Polymorphic short tandem repeat (STR) loci, which typically consist of variations in the number of 3–7 base pair repeats present at a site, provide an effective means of personal identification. Typing can be accomplished by amplification of genomic DNA using the polymerase chain reaction (PCR) and locus-specific primers, separation of amplified alleles using gel electrophoresis and their display using silver staining or fluorescent detection. Primers for several STR loci can be combined in a single multiplex reaction so typing of multiple loci can be accomplished rapidly and with less DNA than required if each locus were analyzed separately. Before such multiplex systems are used in forensic or paternity applications, it is desirable that they undergo testing for their reliability.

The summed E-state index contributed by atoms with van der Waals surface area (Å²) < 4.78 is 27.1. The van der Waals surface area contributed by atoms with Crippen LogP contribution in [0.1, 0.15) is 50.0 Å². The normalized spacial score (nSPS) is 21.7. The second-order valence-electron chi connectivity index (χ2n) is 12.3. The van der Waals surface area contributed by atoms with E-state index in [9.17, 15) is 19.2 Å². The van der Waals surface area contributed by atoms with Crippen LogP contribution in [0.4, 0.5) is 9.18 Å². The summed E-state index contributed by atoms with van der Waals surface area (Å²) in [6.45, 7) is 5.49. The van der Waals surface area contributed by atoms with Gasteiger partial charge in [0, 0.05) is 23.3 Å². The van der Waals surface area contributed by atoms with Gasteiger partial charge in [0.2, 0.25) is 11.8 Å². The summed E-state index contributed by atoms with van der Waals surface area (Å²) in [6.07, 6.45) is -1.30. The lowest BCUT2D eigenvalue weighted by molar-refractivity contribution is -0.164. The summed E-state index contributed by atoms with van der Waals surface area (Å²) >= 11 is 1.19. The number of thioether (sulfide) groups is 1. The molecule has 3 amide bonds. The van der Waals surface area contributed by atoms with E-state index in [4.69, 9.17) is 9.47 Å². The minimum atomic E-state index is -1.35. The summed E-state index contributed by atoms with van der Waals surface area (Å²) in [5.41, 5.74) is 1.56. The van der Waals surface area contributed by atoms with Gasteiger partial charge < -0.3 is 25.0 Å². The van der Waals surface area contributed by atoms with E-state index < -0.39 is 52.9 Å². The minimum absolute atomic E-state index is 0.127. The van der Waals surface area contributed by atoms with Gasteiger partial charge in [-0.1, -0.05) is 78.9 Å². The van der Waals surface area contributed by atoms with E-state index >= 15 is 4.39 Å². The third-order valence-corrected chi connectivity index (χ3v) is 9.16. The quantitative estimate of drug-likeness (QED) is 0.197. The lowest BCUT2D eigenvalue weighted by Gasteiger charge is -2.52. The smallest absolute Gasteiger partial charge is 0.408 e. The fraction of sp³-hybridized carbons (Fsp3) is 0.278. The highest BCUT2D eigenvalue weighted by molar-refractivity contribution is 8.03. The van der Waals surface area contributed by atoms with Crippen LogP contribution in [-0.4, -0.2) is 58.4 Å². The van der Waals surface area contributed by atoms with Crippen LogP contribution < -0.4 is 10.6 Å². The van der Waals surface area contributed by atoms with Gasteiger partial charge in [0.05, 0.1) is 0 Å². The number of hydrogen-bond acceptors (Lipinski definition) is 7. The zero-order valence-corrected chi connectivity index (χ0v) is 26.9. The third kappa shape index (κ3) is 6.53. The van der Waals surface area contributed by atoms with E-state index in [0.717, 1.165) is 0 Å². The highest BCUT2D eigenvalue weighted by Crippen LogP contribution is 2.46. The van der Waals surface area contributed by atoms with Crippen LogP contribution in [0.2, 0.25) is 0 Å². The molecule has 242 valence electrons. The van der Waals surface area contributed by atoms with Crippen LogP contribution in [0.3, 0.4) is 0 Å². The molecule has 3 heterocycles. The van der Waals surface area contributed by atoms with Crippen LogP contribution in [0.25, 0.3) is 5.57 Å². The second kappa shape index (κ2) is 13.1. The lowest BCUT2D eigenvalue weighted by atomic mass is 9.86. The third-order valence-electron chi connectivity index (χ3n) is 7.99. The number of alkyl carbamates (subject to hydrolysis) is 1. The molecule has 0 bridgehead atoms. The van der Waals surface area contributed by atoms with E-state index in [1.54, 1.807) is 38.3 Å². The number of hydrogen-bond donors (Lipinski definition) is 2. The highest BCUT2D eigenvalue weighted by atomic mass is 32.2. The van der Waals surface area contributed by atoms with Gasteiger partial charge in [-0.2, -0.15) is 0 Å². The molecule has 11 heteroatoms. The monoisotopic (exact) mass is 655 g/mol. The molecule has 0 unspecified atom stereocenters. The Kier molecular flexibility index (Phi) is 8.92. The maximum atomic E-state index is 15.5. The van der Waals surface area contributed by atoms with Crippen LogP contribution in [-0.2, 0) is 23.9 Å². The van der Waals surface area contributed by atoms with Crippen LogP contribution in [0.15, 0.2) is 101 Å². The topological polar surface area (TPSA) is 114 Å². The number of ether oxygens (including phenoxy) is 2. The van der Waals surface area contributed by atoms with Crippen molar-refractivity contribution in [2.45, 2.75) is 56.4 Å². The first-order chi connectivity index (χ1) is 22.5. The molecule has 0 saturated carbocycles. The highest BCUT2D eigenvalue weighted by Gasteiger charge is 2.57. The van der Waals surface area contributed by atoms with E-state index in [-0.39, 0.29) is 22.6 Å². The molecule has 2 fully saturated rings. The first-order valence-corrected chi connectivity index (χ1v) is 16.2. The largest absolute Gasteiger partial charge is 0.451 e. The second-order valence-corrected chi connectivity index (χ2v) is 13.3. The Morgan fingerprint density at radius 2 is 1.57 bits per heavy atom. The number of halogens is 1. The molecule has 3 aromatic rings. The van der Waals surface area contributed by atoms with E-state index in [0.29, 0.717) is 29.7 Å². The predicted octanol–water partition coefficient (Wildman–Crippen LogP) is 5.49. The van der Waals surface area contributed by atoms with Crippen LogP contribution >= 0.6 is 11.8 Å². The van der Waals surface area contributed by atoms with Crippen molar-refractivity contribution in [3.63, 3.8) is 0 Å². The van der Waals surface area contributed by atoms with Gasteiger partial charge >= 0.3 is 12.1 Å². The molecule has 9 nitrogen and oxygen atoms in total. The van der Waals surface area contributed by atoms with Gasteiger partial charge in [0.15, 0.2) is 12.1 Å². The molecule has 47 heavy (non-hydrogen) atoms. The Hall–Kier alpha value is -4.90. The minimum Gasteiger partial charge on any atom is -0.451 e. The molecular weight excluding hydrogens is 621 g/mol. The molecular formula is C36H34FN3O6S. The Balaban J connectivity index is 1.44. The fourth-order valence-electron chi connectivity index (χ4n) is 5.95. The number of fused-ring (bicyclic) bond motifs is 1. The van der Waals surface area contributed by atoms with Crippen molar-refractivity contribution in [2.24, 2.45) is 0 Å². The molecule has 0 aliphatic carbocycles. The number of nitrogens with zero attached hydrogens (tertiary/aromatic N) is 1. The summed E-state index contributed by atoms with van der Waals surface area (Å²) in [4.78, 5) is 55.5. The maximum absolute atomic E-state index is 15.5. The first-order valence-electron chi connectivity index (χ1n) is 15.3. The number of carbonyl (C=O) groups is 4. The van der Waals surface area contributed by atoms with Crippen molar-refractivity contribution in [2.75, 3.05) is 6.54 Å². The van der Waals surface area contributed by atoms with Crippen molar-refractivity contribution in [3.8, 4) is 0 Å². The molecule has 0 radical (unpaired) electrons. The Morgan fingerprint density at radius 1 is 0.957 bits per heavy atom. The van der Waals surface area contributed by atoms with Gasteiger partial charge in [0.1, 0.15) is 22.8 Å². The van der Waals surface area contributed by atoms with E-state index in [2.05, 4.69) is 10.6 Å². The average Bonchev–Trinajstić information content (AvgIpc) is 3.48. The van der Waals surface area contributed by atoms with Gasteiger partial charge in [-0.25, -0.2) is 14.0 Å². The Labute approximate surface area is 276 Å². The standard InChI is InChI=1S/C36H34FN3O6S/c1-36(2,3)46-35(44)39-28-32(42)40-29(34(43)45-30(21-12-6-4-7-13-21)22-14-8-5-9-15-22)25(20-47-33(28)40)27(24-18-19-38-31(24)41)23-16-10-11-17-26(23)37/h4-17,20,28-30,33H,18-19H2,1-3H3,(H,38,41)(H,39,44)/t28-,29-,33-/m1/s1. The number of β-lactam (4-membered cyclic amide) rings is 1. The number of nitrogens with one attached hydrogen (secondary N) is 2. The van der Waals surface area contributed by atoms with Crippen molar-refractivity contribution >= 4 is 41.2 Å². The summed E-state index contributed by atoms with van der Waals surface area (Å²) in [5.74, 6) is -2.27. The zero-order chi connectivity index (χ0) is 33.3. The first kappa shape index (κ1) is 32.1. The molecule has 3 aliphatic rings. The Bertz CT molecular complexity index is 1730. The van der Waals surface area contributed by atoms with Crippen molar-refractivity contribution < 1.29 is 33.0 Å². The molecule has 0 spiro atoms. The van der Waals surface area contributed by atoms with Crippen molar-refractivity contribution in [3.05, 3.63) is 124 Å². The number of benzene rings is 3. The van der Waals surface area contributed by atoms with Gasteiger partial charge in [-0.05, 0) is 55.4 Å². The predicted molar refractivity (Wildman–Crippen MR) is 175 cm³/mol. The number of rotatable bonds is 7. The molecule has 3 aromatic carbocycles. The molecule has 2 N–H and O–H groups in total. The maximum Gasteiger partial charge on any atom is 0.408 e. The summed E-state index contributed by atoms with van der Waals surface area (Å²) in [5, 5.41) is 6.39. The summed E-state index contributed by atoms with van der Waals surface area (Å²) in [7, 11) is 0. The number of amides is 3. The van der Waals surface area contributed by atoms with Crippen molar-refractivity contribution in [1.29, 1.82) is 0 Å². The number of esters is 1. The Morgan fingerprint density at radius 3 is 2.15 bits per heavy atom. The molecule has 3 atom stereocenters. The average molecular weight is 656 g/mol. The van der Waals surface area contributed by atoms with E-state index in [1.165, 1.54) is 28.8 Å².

This study evaluates the performance of two STR triplex systems, one containing the loci HUMCSF1PO, HUMTPOX, and HUMTH01, and the other containing HUMHPRTB, HUMFESFPS, and HUMVWFA31. Protocols for amplification of these two triplexes, and their corresponding monoplexes, were evaluated for sensitivity of detection, resistance to changes in the annealing temperature of the amplification protocol, and the ability to identify the minority contributor in amplification of mixed samples. In addition, five laboratories determined the alleles of twenty DNA samples, each extracted by one of four different extraction methods. The results illustrate that the two STR triplex systems and the monoplex systems contained within them can be used with as little as 0.25 ng of DNA template. Both triplexes amplified with 100% success using the Perkin Elmer Model 480 thermal cycler. With the GeneAmp 9600 System, the CTT triplex amplified with 100% success and the HFv triplex in 95.6% of attempts. These experiments meet many requirements for use in validation of DNA typing systems for forensic cases and paternity identification.